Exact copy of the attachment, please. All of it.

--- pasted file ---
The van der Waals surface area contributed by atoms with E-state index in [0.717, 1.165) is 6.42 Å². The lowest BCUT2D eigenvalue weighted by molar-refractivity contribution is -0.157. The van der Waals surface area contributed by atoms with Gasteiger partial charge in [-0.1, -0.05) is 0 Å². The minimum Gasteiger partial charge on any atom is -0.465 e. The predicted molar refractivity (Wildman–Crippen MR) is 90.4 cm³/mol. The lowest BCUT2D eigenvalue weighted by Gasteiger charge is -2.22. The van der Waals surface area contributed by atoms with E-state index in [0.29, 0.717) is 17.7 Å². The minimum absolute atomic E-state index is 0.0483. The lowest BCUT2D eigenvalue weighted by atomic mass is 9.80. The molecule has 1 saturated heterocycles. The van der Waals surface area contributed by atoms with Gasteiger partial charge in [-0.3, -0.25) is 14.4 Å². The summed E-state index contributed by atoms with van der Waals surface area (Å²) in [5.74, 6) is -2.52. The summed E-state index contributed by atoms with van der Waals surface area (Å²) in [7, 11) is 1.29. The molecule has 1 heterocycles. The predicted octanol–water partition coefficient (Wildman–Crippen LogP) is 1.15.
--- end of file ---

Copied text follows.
The van der Waals surface area contributed by atoms with E-state index in [0.717, 1.165) is 6.42 Å². The lowest BCUT2D eigenvalue weighted by molar-refractivity contribution is -0.157. The van der Waals surface area contributed by atoms with Gasteiger partial charge in [-0.1, -0.05) is 0 Å². The minimum Gasteiger partial charge on any atom is -0.465 e. The predicted molar refractivity (Wildman–Crippen MR) is 90.4 cm³/mol. The lowest BCUT2D eigenvalue weighted by Gasteiger charge is -2.22. The van der Waals surface area contributed by atoms with E-state index in [0.29, 0.717) is 17.7 Å². The minimum absolute atomic E-state index is 0.0483. The lowest BCUT2D eigenvalue weighted by atomic mass is 9.80. The molecule has 1 saturated heterocycles. The van der Waals surface area contributed by atoms with Gasteiger partial charge in [-0.3, -0.25) is 14.4 Å². The summed E-state index contributed by atoms with van der Waals surface area (Å²) in [5.74, 6) is -2.52. The summed E-state index contributed by atoms with van der Waals surface area (Å²) in [7, 11) is 1.29. The molecule has 1 heterocycles. The predicted octanol–water partition coefficient (Wildman–Crippen LogP) is 1.15.